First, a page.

Long shot
A LAW EACH DAY (KEEPS TROUBLE AWAY) - Jose C. Sison (The Philippine Star) - August 15, 2014 - 12:00am

For the past four years of this administration, a great majority of Filipinos expected some honest to goodness improvements in public service especially in reducing, if not totally eliminating graft and corruption and solving our problem of poverty. Their hopes were rekindled during the 2010 elections when P-Noy, the candidate who ran and supposedly won the presidency, was reputed to be a sincere and honest man.

But, as it is now turning out quite clearly, the president who supposedly won last 2010 is exactly the opposite of what he was reputed to be. In many areas of his governance, his sincerity and truthfulness have been irreparably eroded.

He is not really against corruption in government as he even increased the biggest sources of corruption which is the pork barrel or the Priority Development Assistance Fund (PDAF) of members of Congress. In fact he even surreptitiously created his own pork barrel in the form of a Disbursement Acceleration Program (DAP). And when the Supreme Court abolished those “porks” for being unconstitutional, he even attacked and undermined the SC’s independence, in derogation of the constitutional principles of checks and balances.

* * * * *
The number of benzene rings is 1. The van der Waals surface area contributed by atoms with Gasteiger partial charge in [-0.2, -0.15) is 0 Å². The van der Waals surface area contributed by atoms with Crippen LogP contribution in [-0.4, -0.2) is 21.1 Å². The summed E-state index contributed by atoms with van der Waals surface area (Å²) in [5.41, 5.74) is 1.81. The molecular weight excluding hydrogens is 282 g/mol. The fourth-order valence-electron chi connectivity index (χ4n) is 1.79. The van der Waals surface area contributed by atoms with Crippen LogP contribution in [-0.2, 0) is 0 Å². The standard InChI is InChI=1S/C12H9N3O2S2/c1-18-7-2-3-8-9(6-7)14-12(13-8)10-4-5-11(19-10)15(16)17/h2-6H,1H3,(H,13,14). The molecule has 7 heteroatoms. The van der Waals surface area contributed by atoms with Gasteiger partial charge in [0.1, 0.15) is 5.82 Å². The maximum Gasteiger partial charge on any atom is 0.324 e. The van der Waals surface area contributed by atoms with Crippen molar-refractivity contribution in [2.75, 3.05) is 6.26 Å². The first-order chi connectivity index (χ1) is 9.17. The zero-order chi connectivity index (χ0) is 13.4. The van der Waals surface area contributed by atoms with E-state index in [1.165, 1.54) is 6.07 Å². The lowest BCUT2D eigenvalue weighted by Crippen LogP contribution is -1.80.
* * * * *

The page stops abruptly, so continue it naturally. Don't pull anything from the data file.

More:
Indeed, this is the only administration that looks down on our fundamental law as if it can be changed like an ordinary legislation. This is evident in a recently scripted plot to stay longer in power where P-Noy’s “double talk” and insincerity once more appeared. At first he told the people that he is against Charter change (Cha-cha) and that he will step down at the end of his term in 2016. Eventually, he changed his mind and openly announced that he is open to Cha-cha to lift his term limit and to clip the powers of the SC allegedly because this is the clamor of his “bosses.” And he plans to Cha-cha through Congress which he controls.

To be sure, we have been experiencing bad governance even in past administrations following the 1986 people power revolution. Apparently, this is due to the officials we elected and continue to elect. All of these officials who held office in our country, past and present, mainly promote their own selfish interest rather than public interest and welfare. But it seems that in the present P-Noy administration, the situation has worsened.

Our economy may be growing as repeatedly claimed by his propagandists, but our country’s wealth mostly belongs only to the business oligarchs comprising a mere .001% of our entire population. In fact only 10% of the population can be considered as rich and about only 30% are living above poverty level while the 70% remains poor and gets poorer. Indeed this kind of oligarchy is the very reason why the rich are getting richer and the poor becoming poorer in this country.

Politically, we are now bankrupt as the officials who usually “win” our elections are the big spenders supported by the business oligarchs and political warlords, or those who steal public funds while already in office in order to retain power through patronage politics and non-stop campaigning while already in office. Then we also have political dynasties. These are the officials dominating our local and national government especially after the 1986 revolution.